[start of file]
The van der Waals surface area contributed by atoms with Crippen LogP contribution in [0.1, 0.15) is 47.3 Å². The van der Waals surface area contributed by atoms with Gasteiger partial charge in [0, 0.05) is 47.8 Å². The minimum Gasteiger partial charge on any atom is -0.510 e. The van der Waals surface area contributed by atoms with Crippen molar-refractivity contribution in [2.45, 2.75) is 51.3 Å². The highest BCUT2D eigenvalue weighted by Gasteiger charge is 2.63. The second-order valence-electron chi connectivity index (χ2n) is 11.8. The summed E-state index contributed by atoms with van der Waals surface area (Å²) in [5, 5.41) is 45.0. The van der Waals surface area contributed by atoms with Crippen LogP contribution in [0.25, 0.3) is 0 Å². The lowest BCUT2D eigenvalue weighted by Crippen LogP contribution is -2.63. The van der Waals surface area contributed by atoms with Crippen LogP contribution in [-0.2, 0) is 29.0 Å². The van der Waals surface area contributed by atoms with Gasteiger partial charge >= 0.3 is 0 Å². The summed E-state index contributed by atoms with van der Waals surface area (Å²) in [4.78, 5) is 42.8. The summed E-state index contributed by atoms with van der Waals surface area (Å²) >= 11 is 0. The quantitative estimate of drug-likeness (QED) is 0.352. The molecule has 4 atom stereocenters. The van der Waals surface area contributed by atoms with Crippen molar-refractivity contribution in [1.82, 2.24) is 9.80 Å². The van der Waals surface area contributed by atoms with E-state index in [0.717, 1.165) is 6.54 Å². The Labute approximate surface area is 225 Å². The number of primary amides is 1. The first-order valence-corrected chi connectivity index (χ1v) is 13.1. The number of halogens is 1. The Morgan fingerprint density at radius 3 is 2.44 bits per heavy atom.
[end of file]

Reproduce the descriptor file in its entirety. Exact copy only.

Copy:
The van der Waals surface area contributed by atoms with Crippen LogP contribution in [0.1, 0.15) is 47.3 Å². The van der Waals surface area contributed by atoms with Gasteiger partial charge in [0, 0.05) is 47.8 Å². The minimum Gasteiger partial charge on any atom is -0.510 e. The van der Waals surface area contributed by atoms with Crippen molar-refractivity contribution in [2.45, 2.75) is 51.3 Å². The highest BCUT2D eigenvalue weighted by Gasteiger charge is 2.63. The second-order valence-electron chi connectivity index (χ2n) is 11.8. The summed E-state index contributed by atoms with van der Waals surface area (Å²) in [5, 5.41) is 45.0. The van der Waals surface area contributed by atoms with Crippen LogP contribution in [0.25, 0.3) is 0 Å². The lowest BCUT2D eigenvalue weighted by Crippen LogP contribution is -2.63. The van der Waals surface area contributed by atoms with Crippen LogP contribution in [-0.2, 0) is 29.0 Å². The van der Waals surface area contributed by atoms with Gasteiger partial charge >= 0.3 is 0 Å². The summed E-state index contributed by atoms with van der Waals surface area (Å²) in [4.78, 5) is 42.8. The summed E-state index contributed by atoms with van der Waals surface area (Å²) >= 11 is 0. The quantitative estimate of drug-likeness (QED) is 0.352. The molecule has 4 atom stereocenters. The van der Waals surface area contributed by atoms with Crippen molar-refractivity contribution in [1.82, 2.24) is 9.80 Å². The van der Waals surface area contributed by atoms with E-state index in [0.717, 1.165) is 6.54 Å². The Labute approximate surface area is 225 Å². The number of primary amides is 1. The first-order valence-corrected chi connectivity index (χ1v) is 13.1. The number of halogens is 1. The Morgan fingerprint density at radius 3 is 2.44 bits per heavy atom.